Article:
The intended market being actual "pros" and not the jealous haters that think the Mac Pro won't sell.
    MisterKitwatto_cobrahucom2000
  • Reply 4 of 36
    It's laughable to think of putting spinning discs in this machine.  
    williamlondon
  • Reply 5 of 36
    ciacia Posts: 190member
    ArcaSwiss said:
    It's laughable to think of putting spinning discs in this machine.  
    Until SSD's step up and get affordable for large size, there will always be spinning disks. 4K, 6K, & 8K RAW takes up insane space. My Blackmagic Pocket Cinema camera, shooting 5.7K RAW fills a 128GB card in.....6 minutes. So while I'm not at all a fan of the speeds spinning HD's have, when I need to store 14TB for a single shoot, there's nothing in the SSD world that can do that for under $500. /edit. Cheapest way would be 4x4TB SSD's, totaling about $1,800 before tax. And then my data is spread over 4 drives.
    edited December 2019 fastasleepradarthekatted13roundaboutnowwatto_cobraRadio_Signal
  • Reply 6 of 36
    melgrossmelgross Posts: 33,325member
    They make good stuff. But since I decided to put off buying a new Mac Pro until late next year, when I hope they will go to PCIe 4, I can’t consider it. So for now I bought an iMac. To get all of the stuff from my old Mac Pro, I got an OWC Thunderbay 4 32TB RAID, which I set as a 10–two raid 0s. This way I can use it when I get the Mac Pro.

    it’s always hard to decide how to do this. I love internal drives, but you still have to back a raid up. With raid 5, you have a write cache. If something goes down before that cache is written, then you can lose a lot of data. So with raid five, your raid and computer need to be on a ups. Or, you can disable the write cache and accept the slower writes. Dell Business Solutions doesn’t recommend raid 5 for business data. Instead they recommend raid 10, which would use two raid 5s.

    just want to say that for critical data, and medium term storage, ALL raids need backup. In our video operations, we used raid 0, for capacity and speed, with another raid 0 as backup, with a third out of the room.
    edited December 2019 caladanianRadio_Signal
  • Reply 7 of 36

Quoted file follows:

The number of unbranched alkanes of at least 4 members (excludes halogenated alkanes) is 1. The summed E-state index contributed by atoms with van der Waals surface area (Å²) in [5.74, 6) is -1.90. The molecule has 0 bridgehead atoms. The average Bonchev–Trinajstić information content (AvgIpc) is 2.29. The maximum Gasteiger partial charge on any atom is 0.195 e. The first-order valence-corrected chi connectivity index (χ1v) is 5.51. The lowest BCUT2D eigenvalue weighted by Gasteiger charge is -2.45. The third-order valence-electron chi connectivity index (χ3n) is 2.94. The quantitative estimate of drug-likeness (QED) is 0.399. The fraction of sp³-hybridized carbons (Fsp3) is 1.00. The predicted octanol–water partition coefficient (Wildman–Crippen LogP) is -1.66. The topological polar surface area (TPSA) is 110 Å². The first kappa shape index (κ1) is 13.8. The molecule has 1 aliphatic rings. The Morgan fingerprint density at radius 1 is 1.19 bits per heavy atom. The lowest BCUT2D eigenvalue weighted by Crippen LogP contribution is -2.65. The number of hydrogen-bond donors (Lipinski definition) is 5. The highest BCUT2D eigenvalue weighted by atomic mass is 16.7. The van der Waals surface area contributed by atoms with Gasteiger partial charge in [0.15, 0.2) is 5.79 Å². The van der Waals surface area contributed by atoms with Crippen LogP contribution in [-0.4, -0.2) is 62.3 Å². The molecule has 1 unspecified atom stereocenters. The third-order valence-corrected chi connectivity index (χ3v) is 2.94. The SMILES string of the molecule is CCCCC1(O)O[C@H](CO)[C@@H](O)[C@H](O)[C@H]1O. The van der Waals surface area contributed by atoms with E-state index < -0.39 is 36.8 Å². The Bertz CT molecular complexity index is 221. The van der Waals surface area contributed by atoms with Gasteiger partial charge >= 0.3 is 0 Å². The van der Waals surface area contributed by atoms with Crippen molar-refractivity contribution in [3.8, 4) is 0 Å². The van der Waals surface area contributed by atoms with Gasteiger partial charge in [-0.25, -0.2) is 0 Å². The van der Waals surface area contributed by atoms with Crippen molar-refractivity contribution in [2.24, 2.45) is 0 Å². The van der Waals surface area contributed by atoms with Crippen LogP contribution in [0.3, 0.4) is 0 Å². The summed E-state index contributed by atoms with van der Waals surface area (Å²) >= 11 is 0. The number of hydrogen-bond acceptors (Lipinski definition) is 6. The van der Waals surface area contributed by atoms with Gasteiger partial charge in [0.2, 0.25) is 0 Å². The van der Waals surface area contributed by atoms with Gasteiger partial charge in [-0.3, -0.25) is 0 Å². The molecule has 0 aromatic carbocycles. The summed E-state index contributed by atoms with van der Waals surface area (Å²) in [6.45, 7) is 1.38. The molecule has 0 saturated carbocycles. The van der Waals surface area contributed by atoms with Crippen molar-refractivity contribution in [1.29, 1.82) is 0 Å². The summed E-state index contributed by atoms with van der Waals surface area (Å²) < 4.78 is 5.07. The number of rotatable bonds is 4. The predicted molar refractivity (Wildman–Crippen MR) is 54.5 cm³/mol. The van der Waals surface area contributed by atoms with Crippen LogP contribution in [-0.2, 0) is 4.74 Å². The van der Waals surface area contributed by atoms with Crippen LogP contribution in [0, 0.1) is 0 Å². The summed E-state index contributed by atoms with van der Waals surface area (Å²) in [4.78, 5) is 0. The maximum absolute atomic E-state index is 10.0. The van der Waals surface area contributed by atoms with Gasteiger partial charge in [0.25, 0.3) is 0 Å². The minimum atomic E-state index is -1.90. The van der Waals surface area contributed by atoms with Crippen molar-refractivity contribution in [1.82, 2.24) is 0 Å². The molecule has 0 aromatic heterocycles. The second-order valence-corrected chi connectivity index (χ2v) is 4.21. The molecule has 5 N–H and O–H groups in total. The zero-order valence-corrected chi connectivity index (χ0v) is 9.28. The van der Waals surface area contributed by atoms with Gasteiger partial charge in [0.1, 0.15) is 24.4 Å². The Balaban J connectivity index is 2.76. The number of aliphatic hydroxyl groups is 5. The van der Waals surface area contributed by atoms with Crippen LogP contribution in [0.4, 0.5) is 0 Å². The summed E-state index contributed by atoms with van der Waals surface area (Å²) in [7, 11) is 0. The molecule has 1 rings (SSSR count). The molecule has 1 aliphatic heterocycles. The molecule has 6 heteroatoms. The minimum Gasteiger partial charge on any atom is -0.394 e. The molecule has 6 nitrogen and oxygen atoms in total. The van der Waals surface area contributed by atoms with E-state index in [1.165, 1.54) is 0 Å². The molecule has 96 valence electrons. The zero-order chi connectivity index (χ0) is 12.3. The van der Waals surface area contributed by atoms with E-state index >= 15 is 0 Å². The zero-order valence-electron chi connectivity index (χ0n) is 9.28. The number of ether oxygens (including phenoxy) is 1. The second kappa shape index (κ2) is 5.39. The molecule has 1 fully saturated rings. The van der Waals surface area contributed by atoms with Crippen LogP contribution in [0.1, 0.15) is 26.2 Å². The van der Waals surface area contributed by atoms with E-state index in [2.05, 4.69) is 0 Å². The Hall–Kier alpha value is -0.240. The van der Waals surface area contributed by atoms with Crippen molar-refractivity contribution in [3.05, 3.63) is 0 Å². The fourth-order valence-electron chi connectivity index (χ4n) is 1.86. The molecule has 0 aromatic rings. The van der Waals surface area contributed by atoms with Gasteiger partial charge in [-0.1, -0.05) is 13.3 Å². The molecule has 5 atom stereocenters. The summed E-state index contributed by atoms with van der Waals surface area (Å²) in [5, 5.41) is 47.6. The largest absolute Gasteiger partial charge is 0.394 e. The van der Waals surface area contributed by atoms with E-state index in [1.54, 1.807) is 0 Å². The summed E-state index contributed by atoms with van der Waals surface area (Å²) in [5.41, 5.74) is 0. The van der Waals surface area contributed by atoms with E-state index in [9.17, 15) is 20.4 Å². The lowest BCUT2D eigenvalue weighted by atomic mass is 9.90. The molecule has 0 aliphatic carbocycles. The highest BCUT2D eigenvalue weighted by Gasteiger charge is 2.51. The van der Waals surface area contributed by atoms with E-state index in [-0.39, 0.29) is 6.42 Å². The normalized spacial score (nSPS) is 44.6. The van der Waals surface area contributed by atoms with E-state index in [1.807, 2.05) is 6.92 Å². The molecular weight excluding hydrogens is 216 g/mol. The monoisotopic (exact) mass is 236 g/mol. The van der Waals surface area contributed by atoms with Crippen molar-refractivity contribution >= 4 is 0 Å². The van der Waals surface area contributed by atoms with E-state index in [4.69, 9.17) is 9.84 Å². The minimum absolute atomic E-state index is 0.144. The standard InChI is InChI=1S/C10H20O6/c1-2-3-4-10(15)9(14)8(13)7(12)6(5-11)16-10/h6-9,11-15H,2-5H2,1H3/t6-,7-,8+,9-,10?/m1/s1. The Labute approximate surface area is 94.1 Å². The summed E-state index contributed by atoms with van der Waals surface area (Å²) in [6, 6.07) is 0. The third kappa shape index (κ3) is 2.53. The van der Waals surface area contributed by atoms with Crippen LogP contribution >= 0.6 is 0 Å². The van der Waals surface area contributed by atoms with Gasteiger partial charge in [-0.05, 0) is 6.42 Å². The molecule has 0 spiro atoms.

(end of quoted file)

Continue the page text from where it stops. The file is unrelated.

sflocalsflocal Posts: 6,007member
    ArcaSwiss said:
    It's laughable to think of putting spinning discs in this machine.  
    SSD's suck when it comes to sheer storage capacities.  What's your option?
    edited December 2019 watto_cobracaladanian
  • Reply 8 of 36
    SoliSoli Posts: 10,033member
    ArcaSwiss said:
    It's laughable to think of putting spinning discs in this machine.  
    Why is that? Because you believe every use case requires faster storage over increased storage capacity?
    ted13watto_cobra
  • Reply 9 of 36
    M68000M68000 Posts: 512member
    ArcaSwiss said:
    It's laughable to think of putting spinning discs in this machine.  
    It is ?  disagree
    watto_cobra
  • Reply 10 of 36
    melgross said:
    They make good stuff. But since I decided to put off buying a new Mac Pro until late next year, when I hope they will go to PCIe 4, I can’t consider it. So for now I bought an iMac. To get all of the stuff from my old Mac Pro, I got an OWC Thunderbay 4 32TB RAID, which I set as a 10–two raid 0s. This way I can use it when I get the Mac Pro.

    it’s always hard to decide how to do this. I love internal drives, but you still have to back a raid up. With raid 5, you have a write cache. If something goes down before that cache is written, then you can lose a lot of data. So with raid five, your raid and computer need to be on a ups. Or, you can disable the write cache and accept the slower writes. Dell Business Solutions doesn’t recommend raid 5 for business data. Instead they recommend raid 10, which would use two raid 5s.